The adventures of Victorian Toronto’s most scientifically-minded detective continue in Murdoch Mysteries season 4, and we’re here to rate them.
- “Tattered and Torn” – 4
- “Kommando” – 5
- “Buffalo Shuffle” – 5.5
- “Downstairs, Upstairs” – 6.5
- “Monsieur Murdoch” – 4
- “Dead End Street” – 10
- “Confederate Treasure” – 7.5
- “Dial M for Murdoch” – 5
- “The Black Hand” – 5.5
- “Voices” – 6
- “Bloodlust” – 7
- “The Kissing Bandit” – 6
- “Murdoch in Wonderland” – 5.5
The average rating for this season is 6, down a little bit from last season’s 6.6, but still perfectly respectable. This season represents a good mix of the usual Murdoch fare: there’s a Victorian-flavored version of a contemporary-feeling story (“Kommando,” about soldiers experiencing frightening side effects of experimental drugs), Murdoch-ized takes on popular modern shows and movies (“Downstairs, Upstairs,” about a murder in a house full of servants, and “Dial M for Murdoch” about a telephone operator who thinks she overhears a murder), nineteenth-century international intrigue (“Confederate Treasure,” about the hunt for a missing fortune in gold from the time of the American Civil War), and Murdoch inventing modern technologies (sonar in “Confederate Treasure,” image scanning in “Monsieur Murdoch”). This season also brings us a tedious new turn in the will-they-or-won’t-they tease of Murdoch and Dr. Julia Ogden, as Dr. Ogden moves away from Toronto, moves back, and marries her new beau Dr. Darcy Garland, while Detective Murdoch wallows in uninteresting tongue-tied despair. Still, all in all, a solid season of Murdoch.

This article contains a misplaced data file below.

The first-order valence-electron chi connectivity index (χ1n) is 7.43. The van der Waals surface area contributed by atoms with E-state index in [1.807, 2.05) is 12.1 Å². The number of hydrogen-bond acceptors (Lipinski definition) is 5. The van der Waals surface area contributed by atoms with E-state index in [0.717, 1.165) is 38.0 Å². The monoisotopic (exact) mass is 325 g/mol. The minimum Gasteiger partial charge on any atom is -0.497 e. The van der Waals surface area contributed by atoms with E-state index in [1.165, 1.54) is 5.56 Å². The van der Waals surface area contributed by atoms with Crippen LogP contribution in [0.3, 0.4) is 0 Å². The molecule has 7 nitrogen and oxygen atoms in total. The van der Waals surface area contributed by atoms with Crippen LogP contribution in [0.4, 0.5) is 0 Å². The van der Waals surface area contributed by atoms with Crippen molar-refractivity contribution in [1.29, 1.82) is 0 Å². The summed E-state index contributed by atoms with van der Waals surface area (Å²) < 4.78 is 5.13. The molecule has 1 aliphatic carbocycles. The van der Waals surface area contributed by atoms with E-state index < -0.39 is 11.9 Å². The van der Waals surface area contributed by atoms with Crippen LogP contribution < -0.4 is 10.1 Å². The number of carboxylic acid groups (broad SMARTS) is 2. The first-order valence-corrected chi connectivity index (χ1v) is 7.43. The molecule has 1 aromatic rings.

The lowest-rating episodes this season are a couple of 4s: “Tattered and Torn,” in which the discovery of multiple mutilated bodies encased in concrete leads Detective Murdoch to revisit an old rape and murder case, and “Monsieur Murdoch,” in which Murdoch investigates the disappearance of a young French woman who may not be who claimed to be at all. There is nothing particularly wrong with either of these episodes. Both are perfectly competent, but they are also both a little lacking. The pacing sags a bit, the casting is a little off, and the conclusions don’t entirely live up to the promise of the opening mysteries. Still, even these lesser efforts of Murdoch are fun to watch and worth coming back to now and then.
On the other hand, this season has one outstanding episode that gets a full 10 from us: “Dead End Street,” in which Murdoch discovers the clues to a murder in an intricate model of a neighborhood made by a woman who does not communicate in any other way. This case unfolds quietly but intricately as Murdoch faces the challenge of learning about the crime from a witness with an extraordinarily detailed recall of events, but whom he cannot question. Liisa Repo-Martell delivers a powerful guest performance as the model-building woman, conveying the deep intelligence and sensitivity of a person who relates to the world around her in a way very unlike her neighbors.
All in all, an excellent season of Murdcoh, with a lot worth coming back to.
Image: Murdoch Mysteries main cast via IMDb
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